TOWN OF CHIOGGIA IN THE VICENZA PROVINCE

Chioggia Italy

Chioggia is a great visit and not a bad location for those looking to visit Venezia (Venice) and some of the lesser know areas of the Venice Province. The only draw back to the staying in Chioggia as a base is that it can be difficult to get to from the airport and train station.·There is a regional and provincial bus, plus a water bus form Venice, you can get a taxi or private car and save some time.There is sailing, wind surfing, some SCUBA diving, there is about 3 or 4 days worth of riding on flat terrain. Actually, Chioggia is where I go to train for Tri events.·You can swain along the coast line for 4-5 km without ever getting deeper than 2 meters in the water. During the early season it is a good place to train perhaps while your travel partner visits Venezia or a surrounding city.

Curzio Malaparte defined the town of Chioggia as the "the greatest café of Europe", referring to its vivacious, almost feverish lifestyle so well described by Carlo Goldoni in his famous plays. At almost every hour of the day it is crowded with people in the streets, calli, arches and above all in the numerous cafés.

At present Chioggia, with over 53,000 inhabitants, is the sixth most populated town in the Veneto Region.  Chioggia isthe second largest island of the Venetian lagoon and has a "fish bone" shape. It existed during the Roman period, and possibly owes its name to the "Fossa Clodia", one of the branches of the ancient Brenta river delta. In 1110 it became a Bishop's See and subsequently came under the authority of the Serenissima - Clugia Major (Chioggia) and Clugia Minor (Sottomarina) were the eleventh and twelfth islands under the rule of the Doges of Venice. Famous during the Middle Ages for the production of the prized 'sal Clugiae', the town was the battlefield of the War of Chioggia (1379-80) between the Maritime Republics of Genoa and Venice.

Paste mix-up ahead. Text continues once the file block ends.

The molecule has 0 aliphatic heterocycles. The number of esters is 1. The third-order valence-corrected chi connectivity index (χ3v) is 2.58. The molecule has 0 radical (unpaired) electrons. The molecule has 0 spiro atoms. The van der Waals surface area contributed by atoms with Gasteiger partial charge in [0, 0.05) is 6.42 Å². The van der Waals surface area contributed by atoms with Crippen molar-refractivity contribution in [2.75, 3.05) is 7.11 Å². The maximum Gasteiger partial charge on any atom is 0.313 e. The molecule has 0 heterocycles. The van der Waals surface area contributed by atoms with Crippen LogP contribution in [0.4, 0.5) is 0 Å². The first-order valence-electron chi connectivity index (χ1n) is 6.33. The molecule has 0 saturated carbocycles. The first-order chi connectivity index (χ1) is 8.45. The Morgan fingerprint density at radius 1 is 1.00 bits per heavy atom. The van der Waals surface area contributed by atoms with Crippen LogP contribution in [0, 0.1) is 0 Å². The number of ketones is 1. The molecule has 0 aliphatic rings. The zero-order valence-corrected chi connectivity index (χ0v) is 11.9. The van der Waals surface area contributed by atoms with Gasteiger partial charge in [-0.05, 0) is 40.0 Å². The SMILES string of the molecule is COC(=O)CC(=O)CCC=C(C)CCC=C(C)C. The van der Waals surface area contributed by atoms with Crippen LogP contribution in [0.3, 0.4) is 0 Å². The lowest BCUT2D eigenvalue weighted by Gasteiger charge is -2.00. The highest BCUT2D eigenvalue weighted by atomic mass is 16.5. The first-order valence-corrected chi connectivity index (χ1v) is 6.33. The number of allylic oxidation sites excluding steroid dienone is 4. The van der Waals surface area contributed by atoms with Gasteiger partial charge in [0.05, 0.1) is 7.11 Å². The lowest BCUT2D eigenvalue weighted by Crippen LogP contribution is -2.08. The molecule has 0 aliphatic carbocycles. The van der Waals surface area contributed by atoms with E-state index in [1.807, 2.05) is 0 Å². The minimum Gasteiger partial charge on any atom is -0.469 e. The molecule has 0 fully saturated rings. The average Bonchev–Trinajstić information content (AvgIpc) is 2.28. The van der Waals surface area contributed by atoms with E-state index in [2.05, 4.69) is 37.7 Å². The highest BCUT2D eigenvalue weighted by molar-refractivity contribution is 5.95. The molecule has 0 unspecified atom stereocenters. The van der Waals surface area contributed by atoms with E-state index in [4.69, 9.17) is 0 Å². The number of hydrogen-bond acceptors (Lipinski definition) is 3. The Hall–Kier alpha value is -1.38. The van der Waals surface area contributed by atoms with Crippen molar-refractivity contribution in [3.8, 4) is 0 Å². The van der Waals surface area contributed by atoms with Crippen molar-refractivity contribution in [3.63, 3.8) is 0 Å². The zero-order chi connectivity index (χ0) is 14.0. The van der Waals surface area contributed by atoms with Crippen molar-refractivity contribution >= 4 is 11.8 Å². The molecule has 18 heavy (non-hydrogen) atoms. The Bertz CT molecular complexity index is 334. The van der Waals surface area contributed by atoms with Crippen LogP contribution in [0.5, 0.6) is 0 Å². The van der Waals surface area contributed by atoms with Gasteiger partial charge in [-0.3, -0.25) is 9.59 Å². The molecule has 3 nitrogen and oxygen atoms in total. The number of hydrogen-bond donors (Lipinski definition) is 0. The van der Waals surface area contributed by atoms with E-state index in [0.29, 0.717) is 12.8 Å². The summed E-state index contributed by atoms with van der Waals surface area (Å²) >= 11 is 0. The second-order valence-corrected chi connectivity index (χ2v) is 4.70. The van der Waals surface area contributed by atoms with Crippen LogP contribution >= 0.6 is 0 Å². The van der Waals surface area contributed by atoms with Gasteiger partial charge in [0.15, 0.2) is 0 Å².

Those who stroll among the 74 calli of the town immediately notice that Corso del Popolo represents its vibrant hub. It is a wide 830 m long road which crosses the historic center from north to south and which is called the 'square'. More than just a road, the Corso resembles a spacious and welcoming 'street' where people seem to be sitting in their livingrooms overlooking the principal monuments of the town.

Chioggia is also made up of calli, bridges, arcades, canals and squeri. The calli are characteristic and also these are more than just streets but also places of life, work and play. A common 'living room' which extends to outside the all too cramped internal living areas of the houses. And then there are the canals, which divide the historical center into segments: the Vena canal, with its nine bridges, and its picturesque daily fish, fruit and vegetable market; the Lombardo and San Domenico canals, where deep-sea fishing boats are moored.

The nearby Sottomarina is a strip of land stretching for about 10 km, facing the Adriatic sea and extending past the Brenta river mouth to the mouth of the Adige. Famous in the past for its soil particularly suitable for vegetable growing, today this seaside resort is prized for its very fine sand beach, abundant in minerals such as augite, quartz, silicates and micaceous elements which make it suitable for sand baths and other treatments.

Chioggia Italy Map

WHAT TO DO AROUND CHIOGGIA

  • Bike Tour
  • Wind Surf
  • Surf
  • SCUBA DIVE

WHAT TO EAT IN CHIOGGIA

Chioggia is famous for its fishing boats or 'bragozzi' as well as the fine typical restaurants which cook the freshest of sea food dishes.
If you do go, the most classic of menus made up of just local products should look like this:

Boboli de vida: snails in olive oil and parsley
Granseole: boiled crab in olive oil, lemon and spices
Sardele salae: raw sardines conserved in salt
Bibarasse in cassopipa: clams cooked in fried onions
Broeto: fish or molluscs cooked in a sauce of olive oil, onions and vinegar.
Bigoli in salsa: spaghetti in olive oil, garlic, onions, parsley and sardine fillets.
Risoto de sepe: riso with fried or boiled squid.
Bisato in tecia: eel in tomato and white wine sauce
Sepe nere: squid boiled in a garlic and olive oil with white wine, tomatoes and spices
Sardele in saore: fried sardines in a fried onion and vinegar sauce
Pesse rosto incovercià: various types of fish roasted and served in a pot with olive oil, vinegar, wine and garlic
Radicchio rosso - served in olive oil and salt, roasted or fried.
Papini: ciambelle made at Easter time
Sugoli: a cream of black grapes and flour
Smegiassa: focaccia with black honey, flour, pumpkin, sultanas, pine nuts and sugar

Venice Province,

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